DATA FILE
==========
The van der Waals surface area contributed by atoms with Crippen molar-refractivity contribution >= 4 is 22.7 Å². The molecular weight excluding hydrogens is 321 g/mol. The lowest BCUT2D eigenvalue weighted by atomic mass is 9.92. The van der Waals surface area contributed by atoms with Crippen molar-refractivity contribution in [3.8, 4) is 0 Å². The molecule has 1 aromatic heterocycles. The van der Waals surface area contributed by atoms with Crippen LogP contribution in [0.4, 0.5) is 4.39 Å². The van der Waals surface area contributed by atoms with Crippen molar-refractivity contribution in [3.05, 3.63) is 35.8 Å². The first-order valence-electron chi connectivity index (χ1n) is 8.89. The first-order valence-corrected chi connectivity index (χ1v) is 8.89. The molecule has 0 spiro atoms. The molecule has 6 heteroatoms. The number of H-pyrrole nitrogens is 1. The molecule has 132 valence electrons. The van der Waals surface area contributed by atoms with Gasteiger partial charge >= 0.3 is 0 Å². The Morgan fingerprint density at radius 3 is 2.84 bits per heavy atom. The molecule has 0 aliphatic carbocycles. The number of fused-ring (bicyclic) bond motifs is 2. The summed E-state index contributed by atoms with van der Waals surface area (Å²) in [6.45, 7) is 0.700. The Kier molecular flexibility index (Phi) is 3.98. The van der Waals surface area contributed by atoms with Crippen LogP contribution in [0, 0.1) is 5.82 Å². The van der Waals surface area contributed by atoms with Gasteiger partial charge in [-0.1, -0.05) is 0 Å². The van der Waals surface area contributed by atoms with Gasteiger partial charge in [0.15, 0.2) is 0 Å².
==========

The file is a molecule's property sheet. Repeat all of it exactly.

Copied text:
The van der Waals surface area contributed by atoms with Crippen molar-refractivity contribution >= 4 is 22.7 Å². The molecular weight excluding hydrogens is 321 g/mol. The lowest BCUT2D eigenvalue weighted by atomic mass is 9.92. The van der Waals surface area contributed by atoms with Crippen molar-refractivity contribution in [3.8, 4) is 0 Å². The molecule has 1 aromatic heterocycles. The van der Waals surface area contributed by atoms with Crippen LogP contribution in [0.4, 0.5) is 4.39 Å². The van der Waals surface area contributed by atoms with Crippen molar-refractivity contribution in [3.05, 3.63) is 35.8 Å². The first-order valence-electron chi connectivity index (χ1n) is 8.89. The first-order valence-corrected chi connectivity index (χ1v) is 8.89. The molecule has 0 spiro atoms. The molecule has 6 heteroatoms. The number of H-pyrrole nitrogens is 1. The molecule has 132 valence electrons. The van der Waals surface area contributed by atoms with Gasteiger partial charge >= 0.3 is 0 Å². The Morgan fingerprint density at radius 3 is 2.84 bits per heavy atom. The molecule has 0 aliphatic carbocycles. The number of fused-ring (bicyclic) bond motifs is 2. The summed E-state index contributed by atoms with van der Waals surface area (Å²) in [6.45, 7) is 0.700. The Kier molecular flexibility index (Phi) is 3.98. The van der Waals surface area contributed by atoms with Crippen LogP contribution in [0, 0.1) is 5.82 Å². The van der Waals surface area contributed by atoms with Gasteiger partial charge in [-0.1, -0.05) is 0 Å². The van der Waals surface area contributed by atoms with Gasteiger partial charge in [0.15, 0.2) is 0 Å².